According to all known laws of aviation, there is no way that a bee should be able to fly. Its wings are too small to get its fat little body off the ground. The bee, of course, flies anyways. Because bees don't care what humans think is impossible.
Untrue: lots of research since approx 1998 has been unlocking how insect-scale aviation works, including induced vortices which are unlike the momentum-change/low-pressure interactions of propellors, rotor blades, and airfoils.
"Even though each individual bee doesn't necessarily know what's going on, by simply moving towards an area of higher stress, the colony as a whole acts intelligently." So how does each individual bee know that it should move to an area of higher stress if it doesn't "necessarily know what's going on"? Isn't this intelligent behavior in itself?
And my answer to that is: instinct.
The same way you know how heavy something is just by holding it, they feel the stress just by hanging on. Bees are reacting to the forces they individually feel, not to the forces the whole swarm feels. Although they might also be observing their neighbors, but that's probably as far as it gets.
It's not a sign of intelligence to follow one simple rule. "When in a cluster, move toward the stress." That's something that can be followed just by instinct. That's essentially what instinct is: reacting a certain way in a certain scenario based on rules you don't know.
Intelligence is making choices. Instinct is when a choice is already made for you through natural selection.
Scientists try to avoid anthropomorphization even to the point where they actually have some similarities to us. It's a duel edged sword. In one way it helps us to realize how different they are from us. In another way, it blinds us to how much they have in common with us.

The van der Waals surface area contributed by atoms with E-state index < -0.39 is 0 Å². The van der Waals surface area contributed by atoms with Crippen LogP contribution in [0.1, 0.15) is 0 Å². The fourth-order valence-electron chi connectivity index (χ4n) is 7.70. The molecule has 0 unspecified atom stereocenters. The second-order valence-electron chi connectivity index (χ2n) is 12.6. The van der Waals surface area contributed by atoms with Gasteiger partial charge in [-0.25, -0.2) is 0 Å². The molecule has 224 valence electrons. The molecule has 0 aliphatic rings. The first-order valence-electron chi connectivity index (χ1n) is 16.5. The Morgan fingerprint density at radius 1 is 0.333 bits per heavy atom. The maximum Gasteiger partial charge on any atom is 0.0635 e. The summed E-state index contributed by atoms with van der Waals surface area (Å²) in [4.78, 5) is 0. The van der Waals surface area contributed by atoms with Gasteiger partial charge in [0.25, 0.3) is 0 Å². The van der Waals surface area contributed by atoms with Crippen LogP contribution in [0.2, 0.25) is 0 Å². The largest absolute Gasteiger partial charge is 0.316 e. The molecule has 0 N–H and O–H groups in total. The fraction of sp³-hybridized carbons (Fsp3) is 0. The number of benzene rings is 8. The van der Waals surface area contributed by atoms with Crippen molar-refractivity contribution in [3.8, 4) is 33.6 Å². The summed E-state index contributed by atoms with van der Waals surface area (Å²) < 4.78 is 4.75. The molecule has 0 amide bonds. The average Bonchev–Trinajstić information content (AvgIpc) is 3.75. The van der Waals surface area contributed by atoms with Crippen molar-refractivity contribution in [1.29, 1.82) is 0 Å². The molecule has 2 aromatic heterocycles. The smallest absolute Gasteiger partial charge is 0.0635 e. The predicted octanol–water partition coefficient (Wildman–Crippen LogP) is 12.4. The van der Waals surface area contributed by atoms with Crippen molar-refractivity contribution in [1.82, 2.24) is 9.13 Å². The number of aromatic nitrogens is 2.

Antidepressants are medications that can help relieve symptoms of depression, social anxiety disorder, anxiety disorders, seasonal affective disorder, and dysthymia, or mild chronic depression, as well as other conditions.
They aim to correct chemical imbalances of neurotransmitters in the brain that are believed to be responsible for changes in mood and behavior.
Depression Medications (Antidepressants)
These are the most commonly prescribed type of antidepressant.
Serotonin and noradrenaline reuptake inhibitors (SNRIs) are used to treat major depression, mood disorders, and possibly but less commonly attention deficit hyperactivity disorder (ADHD), obsessive-compulsive disorder (OCD), anxiety disorders, menopausal symptoms, fibromyalgia, and chronic neuropathic pain.
SNRIs raise levels of serotonin and norepinephrine, two neurotransmitters in the brain that play a key role in stabilizing mood.
Selective serotonin reuptake inhibitors (SSRIs) are the most commonly prescribed antidepressants. They are effective in treating depression, and they have fewer side effects than the other antidepressants.
SSRIs block the reuptake, or absorption, of serotonin in the brain. This makes it easier for the brain cells to receive and send messages, resulting in better and more stable moods.
They are called "selective" because they mainly seem to affect serotonin, and not the other neurotransmitters.